In the vegetative stage, your cannabis plant only grows stems and leaves and is resistant to problems. It grows like a weed!
By weeks 4-6, the stretch is almost over and you no longer need to pay attention to training your plant. Instead of trying to keep the colas down, from now on you’re doing the opposite – trying to hold any buds up if they start getting too heavy for your plant!
Once you’ve reached week 8, buds are fattening quickly. Trichomes and pistils are maturing, though new pistils may continue to develop on the buds as they grow.
From now until harvest it’s extra important to avoid too-high levels of light or heat because (in addition to foxtailing) this can discolor/bleach/burn your buds and may even “evaporate” away some of the THC / potency.
Now is Probably the Best Time to Take Bud Pics!
You may want to harvest your marijuana buds early if they’re starting to get damaged by nutrient or other problems. Sometimes it’s better to cut your losses than let your buds continue to get beat up! If you harvest your plants too early you can improve many unwanted effects by curing them. For example, these buds probably should be harvested before the buds get any further damage.
“Foxtailing” like this is caused by too much heat or light – it’s not normal bud growth! If you see this it means you need to control your temperature and light levels to prevent further damage!
So to grow bud you’re proud of, you’ll want to be aware of avoiding nutrient burn from the beginning. Since your plant isn’t really growing many more leaves, you need to really care for the ones it has left.
Remove any plants growing pollen sacs instead of pistils, because they are male and won’t make buds. Plus they can pollinate your female plants and cause them to grow seeds! What if my plant is growing both pistils and pollen sacs?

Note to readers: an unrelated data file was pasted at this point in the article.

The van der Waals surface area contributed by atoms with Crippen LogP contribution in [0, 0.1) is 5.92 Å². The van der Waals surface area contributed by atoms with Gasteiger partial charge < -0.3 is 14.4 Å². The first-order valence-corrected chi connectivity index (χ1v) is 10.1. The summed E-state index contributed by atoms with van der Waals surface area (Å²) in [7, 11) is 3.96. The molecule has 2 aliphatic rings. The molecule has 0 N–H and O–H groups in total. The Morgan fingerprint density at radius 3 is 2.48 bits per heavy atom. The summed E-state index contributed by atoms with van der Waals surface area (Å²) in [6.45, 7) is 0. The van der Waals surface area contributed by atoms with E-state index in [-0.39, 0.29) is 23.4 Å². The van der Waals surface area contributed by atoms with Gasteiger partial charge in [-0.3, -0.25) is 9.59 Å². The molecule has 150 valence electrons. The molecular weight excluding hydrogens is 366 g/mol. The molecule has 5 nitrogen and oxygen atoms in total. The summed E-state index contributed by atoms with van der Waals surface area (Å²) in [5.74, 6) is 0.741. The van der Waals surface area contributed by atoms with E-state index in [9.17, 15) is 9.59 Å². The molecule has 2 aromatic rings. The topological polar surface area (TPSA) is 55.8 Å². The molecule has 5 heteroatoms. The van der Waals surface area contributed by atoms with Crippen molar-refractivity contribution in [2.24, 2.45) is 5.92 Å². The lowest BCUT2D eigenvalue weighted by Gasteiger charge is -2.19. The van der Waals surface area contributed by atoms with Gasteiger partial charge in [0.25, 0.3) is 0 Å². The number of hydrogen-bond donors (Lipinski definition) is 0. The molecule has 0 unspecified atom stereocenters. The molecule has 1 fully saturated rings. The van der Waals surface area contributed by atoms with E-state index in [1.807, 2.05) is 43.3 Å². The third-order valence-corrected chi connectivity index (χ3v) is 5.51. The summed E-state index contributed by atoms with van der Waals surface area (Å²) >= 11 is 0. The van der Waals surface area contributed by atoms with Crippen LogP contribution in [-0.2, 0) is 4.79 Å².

You can maximize marijuana yields by focusing on the right factors each week of the flowering stage. If you know what your cannabis should look like week-by-week, you'll also be able to quickly tell if something is going wrong!
Spacing between the nodes should represent the type of cannabis you are growing. Indica plants tend to be short and dense, while sativas grow lanky and more open in foliage.
Vegetative plants appreciate healthy soil with nutrients. Feed them with a higher level of nitrogen at this stage.
When your plant becomes a seedling, you’ll notice it developing more of the traditional cannabis leaves. As a sprout, the seed will initially produce leaves with only one ridged blade. Once new growth develops, the leaves will develop more blades (1, 3, 5, 7, etc.). A mature cannabis plant will have between 5-7 blades per leaf, but some plants may have more.
Generally speaking, it takes anywhere from 14-32 weeks, or about 4-8 months, to grow a weed plant.
Buds typically grow the most toward the end of the flowering cycle, around week 6-7. You probably won’t notice much budding out at the beginning of flower, and it will slow down toward the end of the cycle, when buds become fully formed.
Cannabis plants are considered seedlings until they begin to develop leaves with the full number of blades on new fan leaves. A healthy seedling should be a vibrant green color. Be very careful to not overwater the plant in its seedling stage—its roots are so small, it doesn’t need much water to thrive.
- Germination (5-10 days)
- Seedling (2-3 weeks)
- Vegetative (3-16 weeks)
- Flowering (8-11 weeks)
Once the buds have reached full maturation, it’s time to harvest.
The vegetative stage of cannabis is where the plant’s growth truly takes off. At this point, you’ve transplanted your plant into a larger pot, and the roots and foliage are developing rapidly. This is also the time to begin topping or training your plants.
It’s important to understand the changes a growing cannabis plant undergoes during its life cycle, as each stage of growth requires different care.